Saturday, July 17, 2010
Life: The Musical
If film has taught us anything (and let’s be frank, it’s taught us most things) it’s that life simply doesn’t work without a soundtrack. If Glee has added anything on to this educational bandwagon, it’s that if we could all sing (we can’t, let’s be clear, don’t delude yourself, the Idol judges were correct to reject you) then life probably would be, should be and, dare I say, could be a musical. The lot of us are all so utterly dramatic in our own heads, so prone to stage-managing our entrances, so enamored with costume changes, so keyed towards the holy glow of the boom-tish laugh line (that tells the world we are both cool and funny), that if we occasionally broke into song and dance it would just make sense.
I was reminded of our propensity to stage mental musicals just the other day. Livinia reported that as she leapt into her car to race against the clock to get her visa in time for her flight the next day her radio automatically began pumping ‘I Will Survive’, followed by ‘Eye of the Tiger’, followed by the timely ‘She’s A Maniac’ (when listed it really does seem like she accidentally got into a time machine, instead of her car). She is now in Santorini, Greece, and by god if she doesn’t have an experience worthy of Mamma Mia! then she’s just not trying.
Perhaps life would be better if we could pre-program the song book to match our days, but we seem perfectly capable of finding the Musical moments anyway. Most of my memories come with a matching theme.
I am most famed in my family for a song and dance number I choreographed aged 7 to a Bette Midler number. It was not ‘Wind Beneath My Wings’, nor ‘The Rose’. No, it was the thematically troubling ‘Miss Otis Regrets’ – the tale of a woman who can’t be at a lunch appointment* because she has shot her unfaithful lover, then been hung on a willow by a lynch mob.
As I faithfully re-enacted the lyrics to my gaping family in the lounge room (Key Performance Moment #1: “From under her velvet gown, she drew a gun and shot [shot!] her lover down…”) I failed to see the problem. It was, after all, the most descriptive tune I could find (Key Performance Moment #2: “They strung her up on the willow across the way, and the moment before she died… she lifted up her lovely head and cried, madam…”). There’s probably nothing quite like watching a 7 year old pretend to hang herself while belting out a show tune. Why I did this remains unclear (though it’s now a commonly requested drunken classic at family gatherings – dead horse, beaten), but I suspect 7 year old me simply knew that life only really works when it’s a musical.
Musical moments pepper both the mundane and the significant occasions. Who knows why I insist on humming the theme tune to Charlie’s Angels whenever I am waiting for something? It’s certainly not a result of watching the TV show… because I’ve never seen it. Why would the cremation centre where we farewelled my grandfather insist on playing a cheesy instrumental version of ‘I Can’t Live (If Living Is Without You)’? If it was to cause my sisters and I to belt it out in a moment of black humour during the car trip home then it succeeded.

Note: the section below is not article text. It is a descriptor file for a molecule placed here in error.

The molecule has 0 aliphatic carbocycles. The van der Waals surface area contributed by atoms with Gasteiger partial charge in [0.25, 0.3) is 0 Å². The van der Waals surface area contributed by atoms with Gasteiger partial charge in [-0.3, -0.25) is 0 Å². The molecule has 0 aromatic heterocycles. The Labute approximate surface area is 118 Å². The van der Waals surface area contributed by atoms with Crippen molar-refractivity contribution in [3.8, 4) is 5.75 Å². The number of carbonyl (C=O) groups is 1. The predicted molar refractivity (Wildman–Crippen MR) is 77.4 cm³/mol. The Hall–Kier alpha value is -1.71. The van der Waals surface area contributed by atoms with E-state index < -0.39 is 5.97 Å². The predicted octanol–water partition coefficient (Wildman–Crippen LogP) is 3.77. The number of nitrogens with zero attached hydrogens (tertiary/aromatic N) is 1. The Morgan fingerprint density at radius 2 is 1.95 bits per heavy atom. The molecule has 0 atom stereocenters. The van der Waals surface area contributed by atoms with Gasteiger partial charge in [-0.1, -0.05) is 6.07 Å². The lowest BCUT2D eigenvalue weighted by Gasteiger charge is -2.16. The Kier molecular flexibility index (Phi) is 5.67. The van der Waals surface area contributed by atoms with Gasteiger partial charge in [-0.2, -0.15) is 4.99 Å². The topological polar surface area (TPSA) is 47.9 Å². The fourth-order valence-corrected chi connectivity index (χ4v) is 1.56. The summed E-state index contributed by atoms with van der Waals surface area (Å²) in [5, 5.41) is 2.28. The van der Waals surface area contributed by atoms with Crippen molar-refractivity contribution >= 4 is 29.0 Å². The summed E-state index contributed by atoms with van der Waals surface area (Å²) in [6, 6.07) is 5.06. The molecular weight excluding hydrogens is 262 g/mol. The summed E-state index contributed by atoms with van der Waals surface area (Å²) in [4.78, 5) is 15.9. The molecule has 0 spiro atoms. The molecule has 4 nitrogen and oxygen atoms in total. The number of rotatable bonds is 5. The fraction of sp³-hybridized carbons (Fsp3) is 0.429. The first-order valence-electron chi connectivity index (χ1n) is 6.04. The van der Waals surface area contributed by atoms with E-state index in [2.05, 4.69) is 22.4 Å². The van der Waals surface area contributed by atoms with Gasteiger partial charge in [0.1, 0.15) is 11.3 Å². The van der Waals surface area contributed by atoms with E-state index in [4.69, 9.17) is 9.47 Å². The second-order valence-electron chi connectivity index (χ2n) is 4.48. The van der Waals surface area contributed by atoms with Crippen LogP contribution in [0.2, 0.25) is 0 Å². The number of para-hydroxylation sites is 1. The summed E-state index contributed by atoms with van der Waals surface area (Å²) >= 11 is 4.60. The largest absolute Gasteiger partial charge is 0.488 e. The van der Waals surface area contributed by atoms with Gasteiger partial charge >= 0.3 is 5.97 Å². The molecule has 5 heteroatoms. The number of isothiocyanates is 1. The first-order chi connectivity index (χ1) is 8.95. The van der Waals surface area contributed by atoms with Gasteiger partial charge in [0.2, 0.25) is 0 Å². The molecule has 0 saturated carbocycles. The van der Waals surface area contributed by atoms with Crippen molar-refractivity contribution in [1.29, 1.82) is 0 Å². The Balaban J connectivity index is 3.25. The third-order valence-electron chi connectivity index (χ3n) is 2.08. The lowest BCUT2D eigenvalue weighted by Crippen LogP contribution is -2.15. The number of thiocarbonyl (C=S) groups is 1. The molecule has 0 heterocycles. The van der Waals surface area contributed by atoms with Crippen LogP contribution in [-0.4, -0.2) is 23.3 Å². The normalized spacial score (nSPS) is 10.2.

I know why I used to provide jazz hands to my own internal version of ‘Le Freak’ (“Ah, freak out!”) while at my old job, occasionally concerning crew members by incorporating them into a dance set to a song they couldn’t hear. I fully understand a family performance of ‘I Gotta Feeling’ by the Black Eyed Peas one night last Christmas holidays that led to one of my aunts nearly hurling on the beach the next morning. I don’t think anyone on my street can comprehend why I begin doing sideways slides and jazz leaps when the theme for Austin Powers starts playing on my iPod.
When I found out Dad had bowel cancer last week I began inexplicably humming the opening few bars of Bohemian Rhapsody for 2 days straight.
Music is what we do to express what we can’t. The fact that most of us really can’t sing (or dance) is the only thing that keeps us in check. I know I can’t sing because in a compulsory Drama class choir in Year 10 the self-nominated group leader had to ask me to mime because I was putting everyone else off. Then there were the 5 different musicals I tried out for – the best I did was being a dancer in Romeo & Juliet. Dancers in Romeo & Juliet? you ask… it also involved the entire cast wearing white plastic masks which we slowly removed and raised to the sky while choral music played in the final scene. Sometimes the musicals in our head are better anyway.
* Side note = if I had shot my lover and been hung by an angry mob for my troubles (and my name was Miss Otis), then not being able to make it to lunch would probably be the least of my regrets.